4

Please read the following sentences:

  1. My bike has had two punctures in the last three weeks.
  2. I got a flat tyre.
  3. My bike got a flat tyre.
  4. My bike got punctured or The tyre of my bike got punctured (Which one is correct?)

In the first sentence, from Cambridge, 'puncture' is used as a noun. But can it be used as a verb, like in the third and the fourth sentences?

Could you help me understand when to use flat tyre and when to use puncture ??

Consider the situation -

If I am late to the office and I want to give this excuse of puncture, then how should I frame my sentence? And will that sentence be applicable to bicycles, bikes, cars, buses (public transport) or any other transport.


Is the word 'puncture' used in American English ??

  • Look up "puncture" in some dictionaries. – F.E. Nov 10 '14 at 0:31
  • @F.E. The question is not about the definition, but whether it is accepted common usage. – 200_success Nov 10 '14 at 1:23
  • @200_success Often the dictionaries will also provide typical examples. Such as, in one dictionary there is:: puncture - noun - a small hole in a tire resulting in an escape of air: "she was on her way home when she had a puncture." -- verb - sustain a puncture: "the tire had punctured and it would have to be replaced." – F.E. Nov 10 '14 at 4:33
  • @F.E. But most dictionaries don't provide much guidance as to whether it is accepted common usage — only that it is possible. – 200_success Nov 10 '14 at 4:35
  • @200_success Usually the general-use dictionaries provide accepted common usage examples. – F.E. Nov 10 '14 at 5:06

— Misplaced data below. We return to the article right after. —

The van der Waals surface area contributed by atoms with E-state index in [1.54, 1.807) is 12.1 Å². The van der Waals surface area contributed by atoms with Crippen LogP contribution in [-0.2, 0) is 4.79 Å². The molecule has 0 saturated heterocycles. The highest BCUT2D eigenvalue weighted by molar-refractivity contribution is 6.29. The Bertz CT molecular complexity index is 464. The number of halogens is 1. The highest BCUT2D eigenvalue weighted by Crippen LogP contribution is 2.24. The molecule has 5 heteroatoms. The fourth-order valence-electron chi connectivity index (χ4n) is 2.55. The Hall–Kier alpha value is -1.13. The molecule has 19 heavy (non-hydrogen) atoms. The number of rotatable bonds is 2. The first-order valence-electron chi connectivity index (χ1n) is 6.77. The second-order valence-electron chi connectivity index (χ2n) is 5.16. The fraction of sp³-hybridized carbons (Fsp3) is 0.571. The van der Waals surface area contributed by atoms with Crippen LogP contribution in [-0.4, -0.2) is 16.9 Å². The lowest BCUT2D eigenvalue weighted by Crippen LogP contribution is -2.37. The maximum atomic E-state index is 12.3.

3

Sentences #1, #2, and #3 all sound natural to my (bicycle-riding American) ear. (Americans use "tire", not "tyre".) I prefer "I had a flat" or "I had a flat tire" instead of "I got a flat tire".

3

The sentences 1, 2 and 3 are grammatically correct, but it will be more appropriate if we also use "had" instead of "got" in the second and the third sentences like the first one as "had" is the more usual verb used in such sentences.

The adjective "flat" is usually used in American English, whereas the noun puncture is common in British English. We can also say "I had a puncture or my bike had a puncture". Similarly, the "flat" can also be used as a noun in American English such as I had a flat.

As for the last sentence, "puncture" can be used as a transitive or intransitive verb such as my bike/the tyre of my bike punctured/was punctured. Moreover, we spell tire in American English and tyre in British English.

  • Referring to flat tyres is very common in British English. – David Richerby Nov 30 '14 at 18:37
2

First, note that a flat tyre ("tire" in US English) and a puncture are not necessarily the same thing. A flat tyre means that the air has gone out of it; a puncture is a hole in the tyre, typically caused by running over a sharp object. Thus, a puncture will cause a flat tyre but flat tyres can have other causes, such as a faulty valve.

  1. My bike has had two punctures in the last three weeks.
  2. I got a flat tyre.
  3. My bike got a flat tyre.
  4. My bike got punctured or The tyre of my bike got punctured (Which one is correct?)

1–3 are fine. "My bike got punctured" doesn't feel quite right: the most natural interpretation would be that something had punched a hole in the frame of your bike, though that seems sufficiently unlikely that the person you were talking to would probably understand that it was the tyre. I'd say "My bike got a puncture" instead. "The tyre of my bike got punctured" is fine but a bit long-winded.

You could also say "I got a puncture."

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American/Canadian English

The American/Canadian spelling would be tire.

An American/Canadian English speaker would probably never choose to use puncture for these situations, but should be able to guess its meaning. The common phrase would be got a flat tire, sometimes just got a flat. Alternate phrases might be blew a tire, burst a tire, or popped a tire, particularly if it was a catastrophic event rather than a slow leak.

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